World Bank assembling $725M emergency package to Ukraine


The World Bank is sending a major financing package to Ukraine as the country fights back against an invasion from neighboring Russia.

“The World Bank Board of Executive Directors today approved a supplemental budget support package for Ukraine, called Financing of Recovery from Economic Emergency in Ukraine – or FREE Ukraine – for $489 million,” the Bank said in a statement. “The package approved by the Board consists of a supplemental loan for $350 million and guarantees in the amount of $139 million and is also mobilizing grant financing of $134 million and parallel financing of $100 million, resulting in total mobilized support of $723 million.”

“The World Bank Group is taking quick action to support Ukraine and its people in the face of the violence and extreme disruption caused by the Russian invasion,” World Bank President David Malpass said in a statement Monday. “This is the first of many steps we are taking to help address the far-reaching human and economic impacts of this crisis.”

Ukrainian President Volodymyr Zelenskyy ((Ukrainian Presidential Press Office via AP))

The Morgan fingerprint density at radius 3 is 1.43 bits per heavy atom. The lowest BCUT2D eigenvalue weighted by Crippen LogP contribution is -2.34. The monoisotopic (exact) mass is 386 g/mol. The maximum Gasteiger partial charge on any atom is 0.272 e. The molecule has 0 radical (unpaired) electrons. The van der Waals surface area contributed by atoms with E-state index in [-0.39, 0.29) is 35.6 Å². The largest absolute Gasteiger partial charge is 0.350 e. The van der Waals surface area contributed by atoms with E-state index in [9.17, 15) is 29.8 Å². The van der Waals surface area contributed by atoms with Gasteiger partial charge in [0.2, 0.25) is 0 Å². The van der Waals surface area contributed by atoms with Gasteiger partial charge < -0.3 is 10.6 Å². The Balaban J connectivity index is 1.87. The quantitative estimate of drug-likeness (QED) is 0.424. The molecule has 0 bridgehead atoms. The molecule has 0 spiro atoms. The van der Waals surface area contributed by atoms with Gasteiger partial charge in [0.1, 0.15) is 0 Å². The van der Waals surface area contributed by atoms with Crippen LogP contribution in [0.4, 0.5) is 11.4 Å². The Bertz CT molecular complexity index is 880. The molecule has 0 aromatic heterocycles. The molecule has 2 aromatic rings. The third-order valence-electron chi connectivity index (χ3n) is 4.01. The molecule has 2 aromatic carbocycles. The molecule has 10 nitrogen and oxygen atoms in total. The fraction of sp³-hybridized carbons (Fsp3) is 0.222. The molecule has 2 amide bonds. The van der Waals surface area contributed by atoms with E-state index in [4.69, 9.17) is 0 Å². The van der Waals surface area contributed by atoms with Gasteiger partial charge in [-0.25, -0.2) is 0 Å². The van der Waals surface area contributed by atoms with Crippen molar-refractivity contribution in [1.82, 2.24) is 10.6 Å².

“The fast-disbursing support will help the government provide critical services to Ukrainian people, including wages for hospital workers, pensions for the elderly, and social programs for the vulnerable,” the World Bank said.

A woman cries outside houses damaged by a Russian airstrike

A woman cries outside houses damaged by a Russian airstrike, according to locals, in Gorenka, outside the capital Kyiv, Ukraine, Wednesday, March 2, 2022. (AP Photo/Vadim Ghirda)  (AP Photo/Vadim Ghirda / AP Newsroom)

The World Bank is also prepping a package to provide support to countries on the Ukrainian border that have taken in refugees amid the ongoing conflict.

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Russian President Vladimir Putin (Yuri Kochetkov/Pool Photo via AP / AP Newsroom)

“The World Bank Group is preparing a $3 billion package of support for Ukraine in the coming months and additional support to neighboring countries receiving Ukrainian refugees,” the Bank said. “According to UNHCR, since the onset of the invasion, 1.7 million Ukrainians – primarily women, children, and elderly – have fled to neighboring countries. Medium and long-term support will be needed for the provision of public services, both for refugee and host communities, and labor market access for refugees.”



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